County Plaques

Belmont Recreation Center - The original two-story brick dwelling with end chimneys has been altered. However, portions of the front porch, some windows and the upstairs closets remain intact.

Clarke-Palmore - The 19th century house and outbuildings retain the original character while representing the evolution of an early Henrico County family farm. The same family owned, maintained and adapted the property from 1855 to 1999, when it was donated to Henrico County. The house now operates as a museum interpreting life in 1930s America.

Coal Pit School - The one-room, African American school most likely took its name from the nearby Springfield Coal Pits. The school was under the supervision of prominent African American educator Virginia E. Randolph until her retirement in 1949. The children who attended Coal Pit went on to Virginia Randolph High, the only African American high school in Henrico during segregation.

Courtney Road Service Station - The Courtney Road Service Station is a prototype of a “house with a canopy” which originated in 1916 by the Standard Oil of Ohio for the transportation industry. It is the only restored early twentieth century service station in Henrico County. It is an excellent example of a service station created for the new transportation industry of cars and other vehicles.

Dabbs House - Dabbs House served as Robert E. Lee’s headquarters for 62 days in the summer of 1862 at which time he planned the Seven Days Battles. From 1888 to the present, Dabbs House has been owned and operated by Henrico County as an alms house, police headquarters, museum, and tourist information center.

Deep Run School - Deep Run School was constructed in 1902 at a cost of $700. The original location of the school was the intersection of Three Chopt and Cox Roads. The two-room school offered instruction to children ages five to seventeen. The school served white students from area households where the families earned a living as farmers or coal miners.

Dorey Barn - Dorey Dairy Farm operated from 1915-1966. The 400-acre property consisted of a farmhouse, dairy barn, bunkhouse, tenant farmer house, chicken house, springhouse, several silos, and a smaller dairy barn. The Dorey Barn reflects a new era of dairy farming following the introduction of pasteurization, which led to an to increased milk supply and demand.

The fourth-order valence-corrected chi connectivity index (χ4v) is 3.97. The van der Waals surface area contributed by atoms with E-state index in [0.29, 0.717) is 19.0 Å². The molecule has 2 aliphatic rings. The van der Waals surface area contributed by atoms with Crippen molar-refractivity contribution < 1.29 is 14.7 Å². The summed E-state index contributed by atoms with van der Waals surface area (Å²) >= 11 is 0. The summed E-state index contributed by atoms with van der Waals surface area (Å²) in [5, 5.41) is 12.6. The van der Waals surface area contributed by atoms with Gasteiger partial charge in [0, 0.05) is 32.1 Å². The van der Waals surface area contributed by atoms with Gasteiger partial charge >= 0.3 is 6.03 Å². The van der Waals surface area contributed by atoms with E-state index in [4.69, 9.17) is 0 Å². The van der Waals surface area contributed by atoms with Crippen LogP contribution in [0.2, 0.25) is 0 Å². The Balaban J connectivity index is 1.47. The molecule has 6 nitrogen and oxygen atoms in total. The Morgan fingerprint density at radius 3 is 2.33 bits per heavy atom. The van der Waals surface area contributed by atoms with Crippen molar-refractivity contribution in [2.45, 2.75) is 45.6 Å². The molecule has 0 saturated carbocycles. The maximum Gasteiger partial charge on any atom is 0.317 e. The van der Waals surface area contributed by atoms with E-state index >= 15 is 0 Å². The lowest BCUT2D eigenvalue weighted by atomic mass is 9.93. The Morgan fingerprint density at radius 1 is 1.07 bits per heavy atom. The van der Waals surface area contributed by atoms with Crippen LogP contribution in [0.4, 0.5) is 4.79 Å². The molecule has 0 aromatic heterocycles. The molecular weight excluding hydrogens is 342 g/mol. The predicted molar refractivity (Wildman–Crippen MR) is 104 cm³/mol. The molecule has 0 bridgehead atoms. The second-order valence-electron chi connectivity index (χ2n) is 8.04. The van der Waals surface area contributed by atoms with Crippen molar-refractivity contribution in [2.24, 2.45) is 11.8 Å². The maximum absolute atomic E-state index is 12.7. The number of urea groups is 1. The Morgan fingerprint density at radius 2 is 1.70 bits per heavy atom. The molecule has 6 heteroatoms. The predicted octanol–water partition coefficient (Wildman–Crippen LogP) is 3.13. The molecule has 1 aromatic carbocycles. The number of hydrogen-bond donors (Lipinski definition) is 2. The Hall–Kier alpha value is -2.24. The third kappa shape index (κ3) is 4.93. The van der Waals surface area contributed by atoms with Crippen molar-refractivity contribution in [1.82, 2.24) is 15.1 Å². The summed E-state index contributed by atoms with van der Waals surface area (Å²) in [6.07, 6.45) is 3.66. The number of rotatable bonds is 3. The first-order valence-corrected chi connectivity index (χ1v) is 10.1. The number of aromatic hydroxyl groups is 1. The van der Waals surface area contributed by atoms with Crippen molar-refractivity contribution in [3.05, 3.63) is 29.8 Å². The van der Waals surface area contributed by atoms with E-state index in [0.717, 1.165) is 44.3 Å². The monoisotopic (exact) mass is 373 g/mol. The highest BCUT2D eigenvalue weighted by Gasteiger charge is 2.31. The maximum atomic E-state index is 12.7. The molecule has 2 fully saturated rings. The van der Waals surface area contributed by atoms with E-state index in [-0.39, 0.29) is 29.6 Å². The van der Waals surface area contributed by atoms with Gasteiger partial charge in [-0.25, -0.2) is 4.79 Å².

Elko Community Center - Elko is a 1920s clapboard structure built to serve as a meeting place for the Windsor Club of Elko.

Forest Lodge - The Forest Lodge was a luxurious hotel, which had 125 rooms and stood six stories high. It took six years to build and was completed in the early 1880′s. A good example of a Victorian Lodge that had a colorful history associated with it.

Henrico Theatre - Henrico Theatre was built in 1938 by Charles and B.N. Somma. Edward F. Sinnott was the architect responsible for the art deco design. The theatre was constructed of poured concrete and brick and the interior retains original decorative elements on the walls and ceilings.

Locomotive Club of Richmond - The building originally served as the meeting place for the Locomotive Club of Richmond. Eventually it became a private swim and racket club for the Highland Springs community before opening as a Henrico County Recreation Center in 1997.

Meadow Farm - The farmhouse is a 1-1/2 story, clapboard structure on a 1810 English basement. The front porch is Greek Revival dating to the 1840′s.

Nuckols Farm - The farm, formerly known as Locust Grove, was in the Nuckols family from 1849-1972. The family cultivated tobacco before changing to a dairy farm in the 1920s. Henrico County purchased the property for a neighborhood park in 2005.

RF&P Railroad Cars - The Richmond, Fredericksburg and Potomac Railroad (RF&P) was chartered in 1834. RF&P and train travel in general contributed dramatically to the country’s economic and technological success during the 19th century.

Spring House - The Bloomingdale Land Company built the granite spring house as part of a plan for an early subdivision. Springs in Virginia were developed and used for health and entertainment purposes as early as the 1700s. Better medical treatments, changing social customs and mobility from the automobile ended the popularity of springs throughout the state in the early 20th century.

Springfield School - The two-room, African American school was constructed on land purchased by the Tuckahoe school board district in 1919. The children who attended Springfield went on to Virginia Randolph High, the only African American high school in Henrico during segregation.

The Armour House - Originally known as Meadowview Farm, the house has Queen Anne and Colonial revival details which are typical of the first quarter of the 20th century.

Virginia Randolph Museum - This depression era structure was built with funds from the Works Progress Administration (WPA). It was designed as a home economics cottage for a school complex. Named for one of the South’s most well-renowned African American educators.

Walkerton - The tavern is a five bay 2 1/2 story brick structure on an exceptionally high English basement. The brickwork features five-course American bond on the sides and back and Flemish bond on the facade. The Georgian Revival porch spans across the front of the facade.

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